Tag Archives: International Business Times

‘Worse than AIDS’ – sex ‘superbug’ discovered in Japan called disaster in waiting


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Doctors are warning that a drug-resistant strain of gonorrhea could be more deadly than AIDS, and are urging members of US Congress to spend $54 million for the development of a drug that would fight it.

“This might be a lot worse than AIDS in the short run because the bacteria is more aggressive and will affect more people quickly,” Alan Christianson, a doctor of naturopathic medicine, told CNBC.

The new strain of gonorrhea, H041, was first discovered in 2009 after a sex worker fell victim to the superbug in Japan. Medical officials reported that the medication-resilient ‘sex superbug’ was discovered in Hawaii in May 2011, and has since spread to California and Norway, the International Business Times reports.

Nearly 30 million people die from AIDS-related causes each year, and the H041 superbug could have similar consequences, according to Alan Christianson, a doctor of naturopathic medicine.

“Getting gonorrhea from this strain might put someone into septic shock and death in a matter of days,” Christianson said. “This is very dangerous.”

The gonorrhea strain has not yet claimed any lives, but the US Centers for Disease Control and Prevention (CDC) have asked Congress for $54 million to find an antibiotic to treat the strain.

In a Capitol Hill briefing last week, health officials said an education and public awareness campaign is crucial in minimizing the effective of HO41. William Smith, executive director of the National Coalition for STD Directors, said that if the ‘sex superbug’ spreads, it could quickly kill many people before a treatment is discovered. And that risk becomes increasingly more likely if Congress does not provide the funds to find a cure, he said.

“It’s an emergency situation. As time moves on, it’s getting more hazardous,” he told members of Congress.

“We have to keep beating the drum on this,” he added. “The potential for disaster is great.”

In the United States, there are 20 million new STD infections each year, which results in about $16 billion in medical costs, the CDC reports. More than 800,000 of these cases gonorrhea infections, most of which occur in young people ages 15 to 24. Gonorrhea is sometimes difficult to detect, since it shows no symptoms in about half of all women. Those who fall ill to the deadly strain may not notice it until it’s too late.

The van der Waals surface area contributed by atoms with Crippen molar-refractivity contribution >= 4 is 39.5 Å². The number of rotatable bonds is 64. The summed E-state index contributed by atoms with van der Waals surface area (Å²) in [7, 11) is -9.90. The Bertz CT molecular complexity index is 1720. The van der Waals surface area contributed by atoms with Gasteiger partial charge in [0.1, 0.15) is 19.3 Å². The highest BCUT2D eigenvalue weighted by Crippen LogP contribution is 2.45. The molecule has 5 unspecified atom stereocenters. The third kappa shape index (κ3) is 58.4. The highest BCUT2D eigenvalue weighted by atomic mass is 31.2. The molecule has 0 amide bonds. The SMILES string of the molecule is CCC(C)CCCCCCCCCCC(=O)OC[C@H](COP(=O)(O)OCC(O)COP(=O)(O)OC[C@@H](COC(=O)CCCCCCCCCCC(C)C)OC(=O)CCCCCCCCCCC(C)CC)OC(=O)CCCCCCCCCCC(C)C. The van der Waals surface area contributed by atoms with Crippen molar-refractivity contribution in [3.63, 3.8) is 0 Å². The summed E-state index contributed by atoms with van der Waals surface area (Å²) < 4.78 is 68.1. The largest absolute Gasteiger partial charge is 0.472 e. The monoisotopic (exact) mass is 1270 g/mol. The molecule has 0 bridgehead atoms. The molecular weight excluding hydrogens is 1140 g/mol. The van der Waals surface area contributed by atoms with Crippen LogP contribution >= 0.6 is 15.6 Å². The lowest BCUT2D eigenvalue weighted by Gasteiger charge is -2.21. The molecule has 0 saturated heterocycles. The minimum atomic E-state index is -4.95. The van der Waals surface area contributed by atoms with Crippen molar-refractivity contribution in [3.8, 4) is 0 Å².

“That’s what’s kind of scary about this,” Smith said.

Although health officials have widely reported that cases of H041 were discovered in California, Hawaii and Norway, the CDC has disputed those claims and told CNBC on Monday that the infection has not been confirmed anywhere outside of Japan. The CDC did, however, make an announcement in 2011 that it was noticing greater gonorrhea bacterial resistance to certain types of antibiotics in Hawaii and California.

CDC officials said that the US and Norwegian cases were treated effectively with antibiotics not routinely recommended and that these cases were mistakenly identified as H041. But the agency continues to urge Congress for research funding, indicating that the risk of infection is high regardless of where the cases occurred.

Christianson is urging people to practice safe sex and get STD tests if they are in a new relationship, since a superbug infection could be around the corner.

“This is a disaster just waiting to happen,” he told CNBC. “It’s time to do something about it before it explodes. These superbugs, including the gonorrhea strain, are a health threat. We need to move now before it gets out of hand.”

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Re-posted from RT.com
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News: Russian Meteorite Shards Command ‘Stratospheric’ Prices


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Myself By T.V. Antony Raj

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Feb. 18, 2013: In this frame grab taken from AP video, a researcher touches a piece of a meteorite in a laboratory in Yekaterinburg. Researchers from the Urals Federal University, based in Yekaterinburg, have determined that the small stone-like pieces found near Lake Cherbarkul in the Chelyabinsk region are pieces of the meteorite that exploded over the region Feb. 15. A total of 53 pieces have been brought for analysis to the university in Yekaterinburg.(Source: AP Photo/ The Urals Federal University Press Service, Alexander Khlopotov)